Around the middle of each January, I publish six forecasts for the year to come. Why the middle of the month and not the start? My experience is that a December or first-of-the-year forecast risks residual influence of the old — you are still at least partly immersed in the year coming to an end and less likely to be fully alert to important clues of what is about to unfold. And this year, the real start of something new is Inauguration Day, not New Year’s Day.
This is the ninth year of these forecasts. I base them on 15 common sense guidelines — I call them “rules” — that reflect how people have tended to behave over time. (Here are the first 14, from the Muddle-Along Rule to the Conspiracy Rule, and the 15th.)
For the better part of the last quarter-century, more than 40% of Americans have nurtured a love affair with Fox News. Fox is not the most-watched network — legacy players CBS, NBC, and ABC still attract larger audiences, and CNN occasionally wins prime time. Nor is it the only cable show serving the right — small broadcasters like Newsmax and OAN have stolen some market share. But Fox is still by far the biggest player in conservative media — and on all of cable — with a fervent, even fanatical viewership for whom it is the only trusted news source. And for the last seven weeks, Fox has shown its viewers a drumbeat of 774 reports casting doubt on President-elect Joe Biden’s election. According to a new poll, 78% of Republicans believe that Biden lost.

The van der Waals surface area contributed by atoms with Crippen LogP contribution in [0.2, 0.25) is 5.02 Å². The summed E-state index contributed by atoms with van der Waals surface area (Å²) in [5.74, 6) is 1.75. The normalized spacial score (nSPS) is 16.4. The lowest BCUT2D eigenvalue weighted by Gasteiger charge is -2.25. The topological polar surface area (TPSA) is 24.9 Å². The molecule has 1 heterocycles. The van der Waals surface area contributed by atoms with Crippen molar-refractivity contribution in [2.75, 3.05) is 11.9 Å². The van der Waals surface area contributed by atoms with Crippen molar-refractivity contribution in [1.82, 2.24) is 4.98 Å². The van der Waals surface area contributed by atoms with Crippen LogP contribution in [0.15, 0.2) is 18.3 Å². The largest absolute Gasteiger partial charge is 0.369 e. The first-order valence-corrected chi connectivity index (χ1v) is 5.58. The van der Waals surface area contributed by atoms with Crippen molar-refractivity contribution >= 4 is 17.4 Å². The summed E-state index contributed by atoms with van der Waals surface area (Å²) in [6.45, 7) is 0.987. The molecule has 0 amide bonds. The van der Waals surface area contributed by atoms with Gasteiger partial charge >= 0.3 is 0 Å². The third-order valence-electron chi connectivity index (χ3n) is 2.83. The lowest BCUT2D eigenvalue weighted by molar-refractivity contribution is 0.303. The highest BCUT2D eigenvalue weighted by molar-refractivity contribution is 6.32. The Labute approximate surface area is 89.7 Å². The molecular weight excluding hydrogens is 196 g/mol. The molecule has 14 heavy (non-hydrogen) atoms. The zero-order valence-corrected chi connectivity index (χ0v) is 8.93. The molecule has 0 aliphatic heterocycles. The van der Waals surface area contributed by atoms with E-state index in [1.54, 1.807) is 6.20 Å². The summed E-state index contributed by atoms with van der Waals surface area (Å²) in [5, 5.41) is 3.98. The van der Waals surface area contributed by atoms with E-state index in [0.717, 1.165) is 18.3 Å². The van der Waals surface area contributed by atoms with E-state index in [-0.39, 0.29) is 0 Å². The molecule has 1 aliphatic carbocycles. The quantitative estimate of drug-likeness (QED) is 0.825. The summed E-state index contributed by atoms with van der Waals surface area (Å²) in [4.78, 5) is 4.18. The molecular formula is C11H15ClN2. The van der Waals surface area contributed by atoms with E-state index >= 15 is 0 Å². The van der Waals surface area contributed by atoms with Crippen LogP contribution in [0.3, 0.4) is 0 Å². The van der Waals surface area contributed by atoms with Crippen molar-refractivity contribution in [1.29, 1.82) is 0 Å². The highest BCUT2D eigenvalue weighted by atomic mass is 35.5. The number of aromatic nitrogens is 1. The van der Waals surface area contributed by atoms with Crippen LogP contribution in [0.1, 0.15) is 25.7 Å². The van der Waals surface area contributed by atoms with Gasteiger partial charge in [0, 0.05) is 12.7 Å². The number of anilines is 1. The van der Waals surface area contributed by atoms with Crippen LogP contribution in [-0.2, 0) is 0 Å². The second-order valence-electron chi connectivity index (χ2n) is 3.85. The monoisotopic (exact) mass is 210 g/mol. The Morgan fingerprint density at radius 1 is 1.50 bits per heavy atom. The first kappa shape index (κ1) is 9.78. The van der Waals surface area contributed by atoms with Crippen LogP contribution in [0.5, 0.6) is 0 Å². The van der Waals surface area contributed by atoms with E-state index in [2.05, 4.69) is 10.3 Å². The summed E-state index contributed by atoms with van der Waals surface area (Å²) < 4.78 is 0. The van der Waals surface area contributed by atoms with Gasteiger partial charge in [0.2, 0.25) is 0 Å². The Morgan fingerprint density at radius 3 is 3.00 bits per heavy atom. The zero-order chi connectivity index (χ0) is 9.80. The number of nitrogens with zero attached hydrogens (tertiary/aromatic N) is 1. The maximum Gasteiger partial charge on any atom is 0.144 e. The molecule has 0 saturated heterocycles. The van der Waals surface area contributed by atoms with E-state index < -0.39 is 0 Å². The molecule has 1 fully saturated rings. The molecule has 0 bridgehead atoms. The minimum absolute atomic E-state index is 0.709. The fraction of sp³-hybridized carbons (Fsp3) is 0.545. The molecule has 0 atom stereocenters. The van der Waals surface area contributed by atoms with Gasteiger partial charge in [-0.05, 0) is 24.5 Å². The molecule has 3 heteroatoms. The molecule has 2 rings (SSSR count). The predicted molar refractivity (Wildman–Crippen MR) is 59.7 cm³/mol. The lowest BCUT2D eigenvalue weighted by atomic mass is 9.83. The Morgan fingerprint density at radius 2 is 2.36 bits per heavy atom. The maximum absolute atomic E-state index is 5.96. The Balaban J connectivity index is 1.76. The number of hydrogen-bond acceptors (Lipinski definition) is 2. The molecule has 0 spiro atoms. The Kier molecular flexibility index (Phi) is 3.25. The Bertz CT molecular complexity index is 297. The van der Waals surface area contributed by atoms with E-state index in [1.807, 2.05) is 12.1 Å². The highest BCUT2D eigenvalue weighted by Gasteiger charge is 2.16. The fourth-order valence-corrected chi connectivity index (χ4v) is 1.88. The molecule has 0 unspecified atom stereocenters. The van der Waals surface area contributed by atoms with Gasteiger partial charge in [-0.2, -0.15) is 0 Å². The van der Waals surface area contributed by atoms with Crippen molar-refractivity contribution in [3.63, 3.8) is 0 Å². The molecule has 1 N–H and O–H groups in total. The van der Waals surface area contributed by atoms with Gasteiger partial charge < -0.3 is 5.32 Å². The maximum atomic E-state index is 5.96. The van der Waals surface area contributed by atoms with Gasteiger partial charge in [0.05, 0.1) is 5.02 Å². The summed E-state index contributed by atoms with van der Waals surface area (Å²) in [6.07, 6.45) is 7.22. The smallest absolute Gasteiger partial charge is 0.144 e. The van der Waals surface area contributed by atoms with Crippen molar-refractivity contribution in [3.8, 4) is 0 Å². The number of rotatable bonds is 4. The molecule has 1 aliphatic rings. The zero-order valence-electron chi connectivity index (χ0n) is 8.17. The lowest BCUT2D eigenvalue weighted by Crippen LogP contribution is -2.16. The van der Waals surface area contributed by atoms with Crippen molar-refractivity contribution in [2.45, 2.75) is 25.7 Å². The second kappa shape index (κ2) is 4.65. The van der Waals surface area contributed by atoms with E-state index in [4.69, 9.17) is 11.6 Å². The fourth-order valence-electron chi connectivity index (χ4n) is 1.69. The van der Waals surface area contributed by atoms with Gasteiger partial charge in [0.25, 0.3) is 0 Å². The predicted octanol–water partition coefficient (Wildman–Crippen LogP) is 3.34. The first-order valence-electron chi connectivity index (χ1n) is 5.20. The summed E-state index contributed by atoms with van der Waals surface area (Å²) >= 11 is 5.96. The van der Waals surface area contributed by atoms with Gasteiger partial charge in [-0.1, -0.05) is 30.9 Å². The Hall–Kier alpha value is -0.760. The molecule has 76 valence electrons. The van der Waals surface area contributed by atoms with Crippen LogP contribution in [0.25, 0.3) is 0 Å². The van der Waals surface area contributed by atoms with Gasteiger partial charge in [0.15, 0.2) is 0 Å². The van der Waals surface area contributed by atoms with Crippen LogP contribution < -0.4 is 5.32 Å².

Trump Made My Worst-Case Predictions for 2020 Look Tame
The president’s savior complex was central to my annual list of geopolitical forecasts
Authorities are warning of a mass radicalization of conservatives and the far right, and after the January 6 attack on Congress, the threat it poses to public safety. Ahead of Biden’s inauguration, Twitter, Facebook, and a half-dozen other platforms have unplugged Trump and thousands of his acolytes, but no one has disconnected Fox. On the contrary, Fox has added an hour of opinion in…